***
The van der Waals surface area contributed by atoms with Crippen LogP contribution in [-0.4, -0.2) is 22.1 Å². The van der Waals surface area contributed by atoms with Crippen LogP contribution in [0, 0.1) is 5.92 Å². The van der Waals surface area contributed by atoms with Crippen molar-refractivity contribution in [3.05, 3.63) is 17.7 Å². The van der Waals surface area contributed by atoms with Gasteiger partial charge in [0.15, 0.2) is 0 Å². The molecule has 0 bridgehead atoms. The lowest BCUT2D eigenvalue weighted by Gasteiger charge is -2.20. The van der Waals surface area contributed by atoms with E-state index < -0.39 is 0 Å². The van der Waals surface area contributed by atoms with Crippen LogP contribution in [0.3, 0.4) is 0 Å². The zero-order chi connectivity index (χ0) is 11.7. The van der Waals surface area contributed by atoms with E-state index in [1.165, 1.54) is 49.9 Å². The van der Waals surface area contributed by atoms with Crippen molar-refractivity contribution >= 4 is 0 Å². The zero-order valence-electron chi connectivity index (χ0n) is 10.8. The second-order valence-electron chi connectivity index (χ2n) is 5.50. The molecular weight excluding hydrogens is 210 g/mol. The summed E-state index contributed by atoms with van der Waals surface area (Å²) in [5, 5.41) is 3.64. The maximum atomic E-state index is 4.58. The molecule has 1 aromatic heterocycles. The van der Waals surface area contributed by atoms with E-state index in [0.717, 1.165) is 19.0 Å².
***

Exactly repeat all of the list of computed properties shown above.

The van der Waals surface area contributed by atoms with Crippen LogP contribution in [-0.4, -0.2) is 22.1 Å². The van der Waals surface area contributed by atoms with Crippen LogP contribution in [0, 0.1) is 5.92 Å². The van der Waals surface area contributed by atoms with Crippen molar-refractivity contribution in [3.05, 3.63) is 17.7 Å². The van der Waals surface area contributed by atoms with Gasteiger partial charge in [0.15, 0.2) is 0 Å². The molecule has 0 bridgehead atoms. The lowest BCUT2D eigenvalue weighted by Gasteiger charge is -2.20. The van der Waals surface area contributed by atoms with E-state index < -0.39 is 0 Å². The van der Waals surface area contributed by atoms with Crippen LogP contribution in [0.3, 0.4) is 0 Å². The zero-order chi connectivity index (χ0) is 11.7. The van der Waals surface area contributed by atoms with E-state index in [1.165, 1.54) is 49.9 Å². The van der Waals surface area contributed by atoms with Crippen molar-refractivity contribution >= 4 is 0 Å². The zero-order valence-electron chi connectivity index (χ0n) is 10.8. The second-order valence-electron chi connectivity index (χ2n) is 5.50. The molecular weight excluding hydrogens is 210 g/mol. The summed E-state index contributed by atoms with van der Waals surface area (Å²) in [5, 5.41) is 3.64. The maximum atomic E-state index is 4.58. The molecule has 1 aromatic heterocycles. The van der Waals surface area contributed by atoms with E-state index in [0.717, 1.165) is 19.0 Å².